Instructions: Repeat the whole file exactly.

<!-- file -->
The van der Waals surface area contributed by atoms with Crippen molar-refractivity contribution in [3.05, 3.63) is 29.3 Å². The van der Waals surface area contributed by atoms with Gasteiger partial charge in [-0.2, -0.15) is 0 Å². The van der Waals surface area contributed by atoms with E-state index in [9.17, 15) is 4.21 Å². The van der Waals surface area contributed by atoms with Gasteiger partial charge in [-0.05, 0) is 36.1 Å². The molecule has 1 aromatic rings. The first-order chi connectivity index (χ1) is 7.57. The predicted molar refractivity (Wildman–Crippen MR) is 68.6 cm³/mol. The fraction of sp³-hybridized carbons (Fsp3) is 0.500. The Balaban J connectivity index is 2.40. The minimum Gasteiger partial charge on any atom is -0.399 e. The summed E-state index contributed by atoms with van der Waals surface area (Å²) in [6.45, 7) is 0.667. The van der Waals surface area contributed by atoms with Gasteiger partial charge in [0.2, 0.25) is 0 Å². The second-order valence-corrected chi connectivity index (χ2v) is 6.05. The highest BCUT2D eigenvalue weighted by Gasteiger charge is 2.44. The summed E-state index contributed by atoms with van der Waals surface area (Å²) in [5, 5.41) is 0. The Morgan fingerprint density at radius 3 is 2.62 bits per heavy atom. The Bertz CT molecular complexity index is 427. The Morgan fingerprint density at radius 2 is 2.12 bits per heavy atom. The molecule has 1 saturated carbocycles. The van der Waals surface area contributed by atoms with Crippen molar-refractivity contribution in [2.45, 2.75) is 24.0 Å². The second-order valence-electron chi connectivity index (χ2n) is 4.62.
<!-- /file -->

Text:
The van der Waals surface area contributed by atoms with Crippen molar-refractivity contribution in [3.05, 3.63) is 29.3 Å². The van der Waals surface area contributed by atoms with Gasteiger partial charge in [-0.2, -0.15) is 0 Å². The van der Waals surface area contributed by atoms with E-state index in [9.17, 15) is 4.21 Å². The van der Waals surface area contributed by atoms with Gasteiger partial charge in [-0.05, 0) is 36.1 Å². The molecule has 1 aromatic rings. The first-order chi connectivity index (χ1) is 7.57. The predicted molar refractivity (Wildman–Crippen MR) is 68.6 cm³/mol. The fraction of sp³-hybridized carbons (Fsp3) is 0.500. The Balaban J connectivity index is 2.40. The minimum Gasteiger partial charge on any atom is -0.399 e. The summed E-state index contributed by atoms with van der Waals surface area (Å²) in [6.45, 7) is 0.667. The van der Waals surface area contributed by atoms with Gasteiger partial charge in [0.2, 0.25) is 0 Å². The second-order valence-corrected chi connectivity index (χ2v) is 6.05. The highest BCUT2D eigenvalue weighted by Gasteiger charge is 2.44. The summed E-state index contributed by atoms with van der Waals surface area (Å²) in [5, 5.41) is 0. The Morgan fingerprint density at radius 3 is 2.62 bits per heavy atom. The Bertz CT molecular complexity index is 427. The Morgan fingerprint density at radius 2 is 2.12 bits per heavy atom. The molecule has 1 saturated carbocycles. The van der Waals surface area contributed by atoms with Crippen molar-refractivity contribution in [2.45, 2.75) is 24.0 Å². The second-order valence-electron chi connectivity index (χ2n) is 4.62.